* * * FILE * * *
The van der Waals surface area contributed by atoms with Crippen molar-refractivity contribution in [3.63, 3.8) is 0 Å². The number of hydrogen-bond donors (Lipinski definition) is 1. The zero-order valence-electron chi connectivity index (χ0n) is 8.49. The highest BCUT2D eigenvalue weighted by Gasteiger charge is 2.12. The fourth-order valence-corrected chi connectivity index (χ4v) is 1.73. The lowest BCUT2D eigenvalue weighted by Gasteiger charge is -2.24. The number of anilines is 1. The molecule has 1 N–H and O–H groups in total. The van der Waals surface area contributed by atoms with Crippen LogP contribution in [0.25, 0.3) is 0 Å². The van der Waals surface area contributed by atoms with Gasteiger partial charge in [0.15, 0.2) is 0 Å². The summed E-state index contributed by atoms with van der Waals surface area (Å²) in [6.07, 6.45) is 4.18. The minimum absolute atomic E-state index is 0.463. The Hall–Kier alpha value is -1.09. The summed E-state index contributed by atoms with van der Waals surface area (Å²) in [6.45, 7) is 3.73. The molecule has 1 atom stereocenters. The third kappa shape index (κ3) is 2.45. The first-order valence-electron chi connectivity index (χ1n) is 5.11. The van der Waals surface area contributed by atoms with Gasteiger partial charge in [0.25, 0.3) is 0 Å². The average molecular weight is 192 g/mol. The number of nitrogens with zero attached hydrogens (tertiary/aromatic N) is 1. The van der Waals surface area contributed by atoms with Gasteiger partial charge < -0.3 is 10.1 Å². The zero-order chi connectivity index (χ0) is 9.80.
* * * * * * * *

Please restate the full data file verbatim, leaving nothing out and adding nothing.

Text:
The van der Waals surface area contributed by atoms with Crippen molar-refractivity contribution in [3.63, 3.8) is 0 Å². The number of hydrogen-bond donors (Lipinski definition) is 1. The zero-order valence-electron chi connectivity index (χ0n) is 8.49. The highest BCUT2D eigenvalue weighted by Gasteiger charge is 2.12. The fourth-order valence-corrected chi connectivity index (χ4v) is 1.73. The lowest BCUT2D eigenvalue weighted by Gasteiger charge is -2.24. The number of anilines is 1. The molecule has 1 N–H and O–H groups in total. The van der Waals surface area contributed by atoms with Crippen LogP contribution in [0.25, 0.3) is 0 Å². The van der Waals surface area contributed by atoms with Gasteiger partial charge in [0.15, 0.2) is 0 Å². The summed E-state index contributed by atoms with van der Waals surface area (Å²) in [6.07, 6.45) is 4.18. The minimum absolute atomic E-state index is 0.463. The Hall–Kier alpha value is -1.09. The summed E-state index contributed by atoms with van der Waals surface area (Å²) in [6.45, 7) is 3.73. The molecule has 1 atom stereocenters. The third kappa shape index (κ3) is 2.45. The first-order valence-electron chi connectivity index (χ1n) is 5.11. The van der Waals surface area contributed by atoms with Gasteiger partial charge in [0.25, 0.3) is 0 Å². The average molecular weight is 192 g/mol. The number of nitrogens with zero attached hydrogens (tertiary/aromatic N) is 1. The van der Waals surface area contributed by atoms with Gasteiger partial charge < -0.3 is 10.1 Å². The zero-order chi connectivity index (χ0) is 9.80.